Anyway, a nice post on an interesting topic.

    • cocktailhag says:

      What prompted me was how mesmerized I’d become by Christina Hernandez; who knew that “dot com” was such a sexy thing to say…. I guess it’s about how with the right voice, the content almost becomes secondary, the medium completely overpowering the message.

  4. heru-ur says:

    Like posting at UT, AM radio bring out the worst in people. The callers are often way over the top and say things that (I hope) they really don’t mean. If 20 million Limbaugh ditto heads really believe half that stuff; then we are in some serious trouble right here in river city.

    Good post, by the way.

    • cocktailhag says:

      Thanks, Heru…. It was a default post that had been rolling around in my head, along with “dot com,” for a week or so. I do find that liberal callers are less crazy and misinformed than righties, but that could be my liberal bias.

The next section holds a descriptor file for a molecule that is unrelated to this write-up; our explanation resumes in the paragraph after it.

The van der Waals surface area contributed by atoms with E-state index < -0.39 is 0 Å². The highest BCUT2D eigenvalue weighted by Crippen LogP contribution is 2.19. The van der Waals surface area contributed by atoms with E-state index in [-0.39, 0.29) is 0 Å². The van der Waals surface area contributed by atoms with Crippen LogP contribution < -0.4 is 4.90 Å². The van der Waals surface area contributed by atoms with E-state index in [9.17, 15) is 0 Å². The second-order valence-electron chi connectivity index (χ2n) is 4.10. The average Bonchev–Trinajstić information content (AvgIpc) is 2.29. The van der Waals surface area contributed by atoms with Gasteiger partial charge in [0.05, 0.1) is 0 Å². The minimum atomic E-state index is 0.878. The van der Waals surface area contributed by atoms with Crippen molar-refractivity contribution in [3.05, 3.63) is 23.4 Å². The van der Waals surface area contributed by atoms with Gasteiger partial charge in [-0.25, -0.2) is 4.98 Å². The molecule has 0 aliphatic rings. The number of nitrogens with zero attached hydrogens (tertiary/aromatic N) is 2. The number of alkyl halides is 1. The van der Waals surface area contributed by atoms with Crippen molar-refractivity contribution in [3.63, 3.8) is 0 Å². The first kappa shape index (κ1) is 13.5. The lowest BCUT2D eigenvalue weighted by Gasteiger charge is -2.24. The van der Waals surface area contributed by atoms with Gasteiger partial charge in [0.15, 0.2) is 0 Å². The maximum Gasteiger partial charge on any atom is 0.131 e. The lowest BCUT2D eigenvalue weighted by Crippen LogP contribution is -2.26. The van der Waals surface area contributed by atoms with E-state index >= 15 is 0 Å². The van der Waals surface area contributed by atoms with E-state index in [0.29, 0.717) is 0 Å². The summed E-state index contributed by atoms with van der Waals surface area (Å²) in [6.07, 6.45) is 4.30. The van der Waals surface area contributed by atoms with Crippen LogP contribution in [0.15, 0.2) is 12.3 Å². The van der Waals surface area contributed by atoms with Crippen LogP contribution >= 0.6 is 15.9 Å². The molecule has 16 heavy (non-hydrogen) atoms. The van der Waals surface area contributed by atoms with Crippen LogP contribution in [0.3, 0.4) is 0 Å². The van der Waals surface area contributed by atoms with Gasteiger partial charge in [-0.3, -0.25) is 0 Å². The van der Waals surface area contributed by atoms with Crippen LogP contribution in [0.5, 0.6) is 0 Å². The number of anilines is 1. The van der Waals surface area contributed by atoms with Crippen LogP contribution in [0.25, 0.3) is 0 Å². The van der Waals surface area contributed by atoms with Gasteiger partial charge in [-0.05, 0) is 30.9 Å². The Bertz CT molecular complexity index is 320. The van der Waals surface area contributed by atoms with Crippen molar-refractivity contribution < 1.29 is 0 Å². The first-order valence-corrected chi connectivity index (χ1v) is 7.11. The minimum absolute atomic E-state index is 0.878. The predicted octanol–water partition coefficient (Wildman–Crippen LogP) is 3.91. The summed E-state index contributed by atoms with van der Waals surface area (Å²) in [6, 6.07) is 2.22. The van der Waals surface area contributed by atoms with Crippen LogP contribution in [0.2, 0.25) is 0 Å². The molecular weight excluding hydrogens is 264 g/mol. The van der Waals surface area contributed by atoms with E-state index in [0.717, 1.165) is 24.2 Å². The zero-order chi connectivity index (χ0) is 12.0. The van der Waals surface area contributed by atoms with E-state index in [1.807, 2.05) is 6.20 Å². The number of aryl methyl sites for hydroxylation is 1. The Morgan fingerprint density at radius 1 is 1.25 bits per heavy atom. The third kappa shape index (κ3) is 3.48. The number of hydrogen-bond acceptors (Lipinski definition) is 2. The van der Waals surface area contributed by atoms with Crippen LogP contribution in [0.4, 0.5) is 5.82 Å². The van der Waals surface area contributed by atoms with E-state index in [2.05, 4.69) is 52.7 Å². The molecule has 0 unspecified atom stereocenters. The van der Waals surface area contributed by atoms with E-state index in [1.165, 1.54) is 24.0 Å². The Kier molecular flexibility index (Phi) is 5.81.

• heru-ur says:

        No, you are right about the right wing callers; they are nuts. I think most of it is an act though — talking big and tough. Stuff like the old “nuke ‘em back to the stone age”; when they would be horrified at the real use of the weapons on any civilian population. I don’t listen to any of it anymore. Heck, I would rather hit my toes with a hammer than listen to the economic theories of the average man in the street.

        Come to think of it; reading the last thread over at UT is much the same. It must be that Glenn has taken off or something.

        I think this place has better “vibs” as we said back in the day.

        • cocktailhag says: